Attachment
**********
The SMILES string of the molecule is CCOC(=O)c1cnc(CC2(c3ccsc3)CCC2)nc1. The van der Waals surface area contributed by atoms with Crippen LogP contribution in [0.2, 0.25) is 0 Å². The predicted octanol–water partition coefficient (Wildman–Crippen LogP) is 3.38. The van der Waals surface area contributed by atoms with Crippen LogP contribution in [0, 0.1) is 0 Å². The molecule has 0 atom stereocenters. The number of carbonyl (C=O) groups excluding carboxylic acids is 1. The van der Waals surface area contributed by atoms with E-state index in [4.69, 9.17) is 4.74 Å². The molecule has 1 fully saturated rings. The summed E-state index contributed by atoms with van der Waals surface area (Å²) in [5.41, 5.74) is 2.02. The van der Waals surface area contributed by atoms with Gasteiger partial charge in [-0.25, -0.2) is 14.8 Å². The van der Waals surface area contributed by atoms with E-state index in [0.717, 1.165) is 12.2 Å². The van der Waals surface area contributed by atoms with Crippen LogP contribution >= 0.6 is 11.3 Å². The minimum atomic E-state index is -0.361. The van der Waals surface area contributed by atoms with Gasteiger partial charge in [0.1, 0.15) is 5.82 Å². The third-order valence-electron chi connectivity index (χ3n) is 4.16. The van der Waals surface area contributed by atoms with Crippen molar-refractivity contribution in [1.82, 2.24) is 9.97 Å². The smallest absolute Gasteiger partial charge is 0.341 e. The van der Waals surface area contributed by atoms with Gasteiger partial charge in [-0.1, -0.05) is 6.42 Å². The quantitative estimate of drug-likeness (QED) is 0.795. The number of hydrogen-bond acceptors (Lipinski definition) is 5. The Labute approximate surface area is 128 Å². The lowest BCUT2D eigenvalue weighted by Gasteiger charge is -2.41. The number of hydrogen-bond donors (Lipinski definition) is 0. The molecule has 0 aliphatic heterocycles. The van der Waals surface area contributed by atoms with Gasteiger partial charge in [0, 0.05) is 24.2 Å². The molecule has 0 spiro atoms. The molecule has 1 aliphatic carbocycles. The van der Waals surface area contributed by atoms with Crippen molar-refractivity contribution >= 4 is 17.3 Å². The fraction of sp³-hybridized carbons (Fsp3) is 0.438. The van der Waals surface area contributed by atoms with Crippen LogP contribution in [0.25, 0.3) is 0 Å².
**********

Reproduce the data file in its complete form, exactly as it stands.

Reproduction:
The SMILES string of the molecule is CCOC(=O)c1cnc(CC2(c3ccsc3)CCC2)nc1. The van der Waals surface area contributed by atoms with Crippen LogP contribution in [0.2, 0.25) is 0 Å². The predicted octanol–water partition coefficient (Wildman–Crippen LogP) is 3.38. The van der Waals surface area contributed by atoms with Crippen LogP contribution in [0, 0.1) is 0 Å². The molecule has 0 atom stereocenters. The number of carbonyl (C=O) groups excluding carboxylic acids is 1. The van der Waals surface area contributed by atoms with E-state index in [4.69, 9.17) is 4.74 Å². The molecule has 1 fully saturated rings. The summed E-state index contributed by atoms with van der Waals surface area (Å²) in [5.41, 5.74) is 2.02. The van der Waals surface area contributed by atoms with Gasteiger partial charge in [-0.25, -0.2) is 14.8 Å². The van der Waals surface area contributed by atoms with E-state index in [0.717, 1.165) is 12.2 Å². The van der Waals surface area contributed by atoms with Crippen LogP contribution >= 0.6 is 11.3 Å². The minimum atomic E-state index is -0.361. The van der Waals surface area contributed by atoms with Gasteiger partial charge in [0.1, 0.15) is 5.82 Å². The third-order valence-electron chi connectivity index (χ3n) is 4.16. The van der Waals surface area contributed by atoms with Crippen molar-refractivity contribution in [1.82, 2.24) is 9.97 Å². The smallest absolute Gasteiger partial charge is 0.341 e. The van der Waals surface area contributed by atoms with Gasteiger partial charge in [-0.1, -0.05) is 6.42 Å². The quantitative estimate of drug-likeness (QED) is 0.795. The number of hydrogen-bond acceptors (Lipinski definition) is 5. The Labute approximate surface area is 128 Å². The lowest BCUT2D eigenvalue weighted by Gasteiger charge is -2.41. The number of hydrogen-bond donors (Lipinski definition) is 0. The molecule has 0 aliphatic heterocycles. The van der Waals surface area contributed by atoms with Gasteiger partial charge in [0, 0.05) is 24.2 Å². The molecule has 0 spiro atoms. The molecule has 1 aliphatic carbocycles. The van der Waals surface area contributed by atoms with Crippen molar-refractivity contribution >= 4 is 17.3 Å². The fraction of sp³-hybridized carbons (Fsp3) is 0.438. The van der Waals surface area contributed by atoms with Crippen LogP contribution in [0.25, 0.3) is 0 Å².